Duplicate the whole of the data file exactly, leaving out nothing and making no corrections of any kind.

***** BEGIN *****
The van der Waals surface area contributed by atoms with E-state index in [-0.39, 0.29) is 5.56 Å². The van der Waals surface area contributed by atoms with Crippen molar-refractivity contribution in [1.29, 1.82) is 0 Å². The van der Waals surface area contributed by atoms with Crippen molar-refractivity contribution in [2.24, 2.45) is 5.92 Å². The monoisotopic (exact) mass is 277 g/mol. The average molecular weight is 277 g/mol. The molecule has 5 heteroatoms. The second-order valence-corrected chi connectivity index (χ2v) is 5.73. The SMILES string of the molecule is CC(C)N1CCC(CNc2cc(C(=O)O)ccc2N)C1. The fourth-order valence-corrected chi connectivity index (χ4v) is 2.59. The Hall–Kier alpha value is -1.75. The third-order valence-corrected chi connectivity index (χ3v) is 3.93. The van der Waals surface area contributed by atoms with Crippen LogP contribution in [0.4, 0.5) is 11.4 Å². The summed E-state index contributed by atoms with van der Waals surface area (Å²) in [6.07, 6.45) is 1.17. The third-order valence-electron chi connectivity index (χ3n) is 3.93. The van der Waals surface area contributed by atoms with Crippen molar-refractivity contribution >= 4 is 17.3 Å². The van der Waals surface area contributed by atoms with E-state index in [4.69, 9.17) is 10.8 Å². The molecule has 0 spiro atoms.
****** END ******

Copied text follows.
The van der Waals surface area contributed by atoms with E-state index in [-0.39, 0.29) is 5.56 Å². The van der Waals surface area contributed by atoms with Crippen molar-refractivity contribution in [1.29, 1.82) is 0 Å². The van der Waals surface area contributed by atoms with Crippen molar-refractivity contribution in [2.24, 2.45) is 5.92 Å². The monoisotopic (exact) mass is 277 g/mol. The average molecular weight is 277 g/mol. The molecule has 5 heteroatoms. The second-order valence-corrected chi connectivity index (χ2v) is 5.73. The SMILES string of the molecule is CC(C)N1CCC(CNc2cc(C(=O)O)ccc2N)C1. The fourth-order valence-corrected chi connectivity index (χ4v) is 2.59. The Hall–Kier alpha value is -1.75. The third-order valence-corrected chi connectivity index (χ3v) is 3.93. The van der Waals surface area contributed by atoms with Crippen LogP contribution in [0.4, 0.5) is 11.4 Å². The summed E-state index contributed by atoms with van der Waals surface area (Å²) in [6.07, 6.45) is 1.17. The third-order valence-electron chi connectivity index (χ3n) is 3.93. The van der Waals surface area contributed by atoms with Crippen molar-refractivity contribution >= 4 is 17.3 Å². The van der Waals surface area contributed by atoms with E-state index in [4.69, 9.17) is 10.8 Å². The molecule has 0 spiro atoms.